A complete guide to Georgetown, QLD
Georgetown is a pleasant, sleepy little place on the Etheridge River, in far north Queensland.
It’s famed for gemstones and surrounded by rich beef-cattle country, the district being known for Brahman and Droughtmaster cattle.
One of Australia’s most comprehensive private collection of gems, minerals and crystals – the Ted Elliott Mineral Collection – can be viewed at the TerrEstrial Visitor Information Centre. Nearby are the O’Briens Creek and Agate Creek fossicking areas.
And about 85km south of the town is the stunning Cobbold Gorge, which can be traversed by boat from Cobbold Gorge Village. In some places the walls of this narrow sandstone feature are no more than 2m apart.
Georgetown is located 1850km north-west of Brisbane, via Emerald and Mount Surprise. It is 377km south-west of Cairns and 302km east of Normanton on the Gulf Developmental Road (Savannah Way).
Origin of Name:
The settlement that grew on the goldfields here was first called Etheridge but by 1871 had been named Georgetown, after Howard St George – the assistant gold commissioner in the nearby town of Gilberton.
Places of interest
1. The AntBed House
Located in South Street and part of a Georgetown pioneer walk, the heritage-listed Antbed House was built in 1889 by Queensland government mining surveyor T.R. Geraghty. The Queensland Heritage Register describes it as “a rare adobe residence” and “an important illustration of 19th century difficulties experienced in Queensland’s far northern goldmining towns in obtaining available, affordable and appropriate building materials”.
As well as being Queensland’s only substantially intact 19th-century adobe dwelling, it’s notable because of its use of termite mounds as a construction material, rather than mud.
2. TerrEstrial Centre
You’ll find the tourist information centre here and free internet. The friendly staff can advise on things to do and where to eat and stay in the area.
It’s also where you can see the famed Ted Elliott Mineral Collection, which has more than 4500 minerals displayed in a series of rooms, each dedicated to specific rock specimens.
They range from fossils and petrified woods, agates from the Etheridge region (including thunder eggs and agate bowls’ quartz), to gold and precious minerals and fluoresced minerals.
3. Georgetown Peace Monument
Located in a garden behind the TerrEstrial Centre, the Peace Monument is a collection of stones dedicated to great peace activists. These include Martin Luther King Jr, Mahatma Gandhi, Nelson Mandela, Dr Daisaku Ikeda,
Julian Burnside and Eddie Mabo.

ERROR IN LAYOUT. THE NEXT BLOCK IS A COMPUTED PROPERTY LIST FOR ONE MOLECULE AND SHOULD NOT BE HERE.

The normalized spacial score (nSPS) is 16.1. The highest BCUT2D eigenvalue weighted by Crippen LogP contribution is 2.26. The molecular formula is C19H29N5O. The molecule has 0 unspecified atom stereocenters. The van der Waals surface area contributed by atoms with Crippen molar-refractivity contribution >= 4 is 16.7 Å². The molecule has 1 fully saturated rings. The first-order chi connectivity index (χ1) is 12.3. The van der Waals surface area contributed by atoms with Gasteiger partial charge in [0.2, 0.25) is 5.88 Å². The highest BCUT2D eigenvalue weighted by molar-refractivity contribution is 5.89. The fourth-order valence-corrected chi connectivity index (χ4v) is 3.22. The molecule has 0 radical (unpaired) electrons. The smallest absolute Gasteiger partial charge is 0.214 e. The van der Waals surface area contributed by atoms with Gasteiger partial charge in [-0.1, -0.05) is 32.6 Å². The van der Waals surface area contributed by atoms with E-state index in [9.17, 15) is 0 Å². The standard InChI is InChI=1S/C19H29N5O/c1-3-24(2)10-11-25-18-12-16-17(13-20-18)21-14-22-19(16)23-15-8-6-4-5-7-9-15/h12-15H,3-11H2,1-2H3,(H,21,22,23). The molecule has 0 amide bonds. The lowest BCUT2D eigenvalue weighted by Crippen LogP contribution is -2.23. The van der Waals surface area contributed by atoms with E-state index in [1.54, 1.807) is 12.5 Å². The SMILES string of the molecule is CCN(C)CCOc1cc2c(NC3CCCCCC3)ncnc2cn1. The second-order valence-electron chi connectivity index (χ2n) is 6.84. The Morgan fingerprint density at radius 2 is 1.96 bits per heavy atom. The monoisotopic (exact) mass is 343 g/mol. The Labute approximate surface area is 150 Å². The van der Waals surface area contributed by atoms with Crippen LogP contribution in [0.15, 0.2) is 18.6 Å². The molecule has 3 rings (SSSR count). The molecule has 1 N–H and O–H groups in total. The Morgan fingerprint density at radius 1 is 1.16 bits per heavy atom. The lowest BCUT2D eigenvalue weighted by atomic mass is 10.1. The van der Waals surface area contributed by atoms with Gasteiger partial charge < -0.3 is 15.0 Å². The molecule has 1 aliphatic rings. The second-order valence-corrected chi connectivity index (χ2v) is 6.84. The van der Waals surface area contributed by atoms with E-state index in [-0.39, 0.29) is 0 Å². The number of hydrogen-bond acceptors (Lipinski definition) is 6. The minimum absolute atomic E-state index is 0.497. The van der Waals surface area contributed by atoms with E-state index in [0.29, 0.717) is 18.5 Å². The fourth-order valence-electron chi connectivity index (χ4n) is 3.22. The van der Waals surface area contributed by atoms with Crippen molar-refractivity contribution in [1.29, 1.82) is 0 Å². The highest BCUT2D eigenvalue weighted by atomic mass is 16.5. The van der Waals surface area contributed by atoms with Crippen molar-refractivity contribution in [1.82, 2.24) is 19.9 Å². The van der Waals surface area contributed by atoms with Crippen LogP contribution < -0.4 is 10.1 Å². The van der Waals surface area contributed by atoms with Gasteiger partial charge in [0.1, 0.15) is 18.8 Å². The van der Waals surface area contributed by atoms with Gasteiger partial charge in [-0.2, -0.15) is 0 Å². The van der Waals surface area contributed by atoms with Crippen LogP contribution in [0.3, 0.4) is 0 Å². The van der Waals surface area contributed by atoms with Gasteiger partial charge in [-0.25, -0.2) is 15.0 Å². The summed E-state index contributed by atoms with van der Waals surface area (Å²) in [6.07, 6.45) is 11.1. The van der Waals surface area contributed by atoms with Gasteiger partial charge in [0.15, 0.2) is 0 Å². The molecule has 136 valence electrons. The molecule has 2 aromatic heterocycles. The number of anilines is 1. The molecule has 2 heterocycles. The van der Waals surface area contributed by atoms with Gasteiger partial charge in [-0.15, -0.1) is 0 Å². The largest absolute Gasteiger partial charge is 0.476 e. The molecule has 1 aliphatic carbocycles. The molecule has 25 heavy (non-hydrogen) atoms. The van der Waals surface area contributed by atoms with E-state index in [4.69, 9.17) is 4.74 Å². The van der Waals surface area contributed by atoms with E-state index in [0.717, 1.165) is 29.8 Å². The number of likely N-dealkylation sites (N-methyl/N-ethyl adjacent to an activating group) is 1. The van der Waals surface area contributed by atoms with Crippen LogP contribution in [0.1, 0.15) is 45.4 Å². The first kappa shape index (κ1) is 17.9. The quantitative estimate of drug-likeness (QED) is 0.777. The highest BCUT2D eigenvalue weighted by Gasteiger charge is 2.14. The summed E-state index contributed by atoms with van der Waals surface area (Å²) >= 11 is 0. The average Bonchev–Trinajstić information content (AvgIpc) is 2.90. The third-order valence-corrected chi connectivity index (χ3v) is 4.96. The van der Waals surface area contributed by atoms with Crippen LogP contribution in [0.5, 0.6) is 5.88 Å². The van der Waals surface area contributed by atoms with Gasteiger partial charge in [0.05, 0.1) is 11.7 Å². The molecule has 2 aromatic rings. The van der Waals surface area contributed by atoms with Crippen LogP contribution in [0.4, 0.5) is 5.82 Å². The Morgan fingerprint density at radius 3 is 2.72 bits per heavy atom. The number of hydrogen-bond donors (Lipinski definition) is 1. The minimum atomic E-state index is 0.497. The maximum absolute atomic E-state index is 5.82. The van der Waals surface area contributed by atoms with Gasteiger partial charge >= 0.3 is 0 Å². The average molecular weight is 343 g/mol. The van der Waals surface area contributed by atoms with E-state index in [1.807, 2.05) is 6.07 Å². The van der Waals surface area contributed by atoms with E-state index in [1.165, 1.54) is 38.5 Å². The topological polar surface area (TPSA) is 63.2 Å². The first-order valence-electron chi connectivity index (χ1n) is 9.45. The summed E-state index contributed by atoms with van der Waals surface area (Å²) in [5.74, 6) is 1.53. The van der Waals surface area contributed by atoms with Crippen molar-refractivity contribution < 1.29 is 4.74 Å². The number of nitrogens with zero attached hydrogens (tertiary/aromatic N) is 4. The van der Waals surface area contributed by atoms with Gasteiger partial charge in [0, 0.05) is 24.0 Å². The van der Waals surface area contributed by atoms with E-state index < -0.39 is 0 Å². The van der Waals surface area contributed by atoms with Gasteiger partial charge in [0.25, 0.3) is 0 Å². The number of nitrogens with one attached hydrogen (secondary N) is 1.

A plaque at the monument explains that its aim is to honour “the courageous efforts of men and women who have devoted their lives to a peaceful and harmonious world”. It goes on to say: “The people of the Shire of Etheridge acknowledge those known and unknown heroes of humanity throughout the ages. We also note the tremendous contributions of these champions of peace whose legacy will last for eternity.”
4. Stamper Battery
Located in a park beside the Etheridge River are the remains of a five-stamper battery, used to crush rocks to release gold.
It was built in 1937 and owned and operated by Jim, Jack and Tom Nugent (the Nugent Bros), but forced to cease operations abruptly in 1941, because of interruptions to local mining caused by World War II.
5. Georgetown River Walk
This walk of about 6km passes along the banks of both the Etheridge River and Sandy Creek. Signs en route include information about Georgetown’s history.
It also provides a pleasant opportunity to observe local riverine tree species, including the river red gum, weeping paperbark, yellowwood, swamp mahogany, rain tree, sandpaper fig, lolly bush, batswing coral, inland bloodwood and corkwood wattle.
Before Europeans arrived the area was home to the Agwamin people.
Alluvial gold found on Etheridge goldfields in early 1869.
By July 1869 the goldfields had 3000 prospectors.
The town formed in 1870 with the name of Etheridge.
The name was changed in 1871 to Georgetown. By this time the population was 600.
A post office and court house opened in 1872.
By 1876 Georgetown reportedly had 28 hotels.
Mining flourished in the 1880s and the town’s population reached 3000.
In 1888–89 the town was surveyed and divided into residential allotments.
The Bank of New South Wales opened in 1890.
By the 1900s goldmining was on the wane and the town became the administrative centre for the Etheridge Shire.
In 1908 the Shire Hall was built.
The TerrEstrial Centre was opened in 2003.
In 2004 the Agwamin people surrendered native title in exchange for access to traditional lands and housing in Georgetown
Image credit: Getty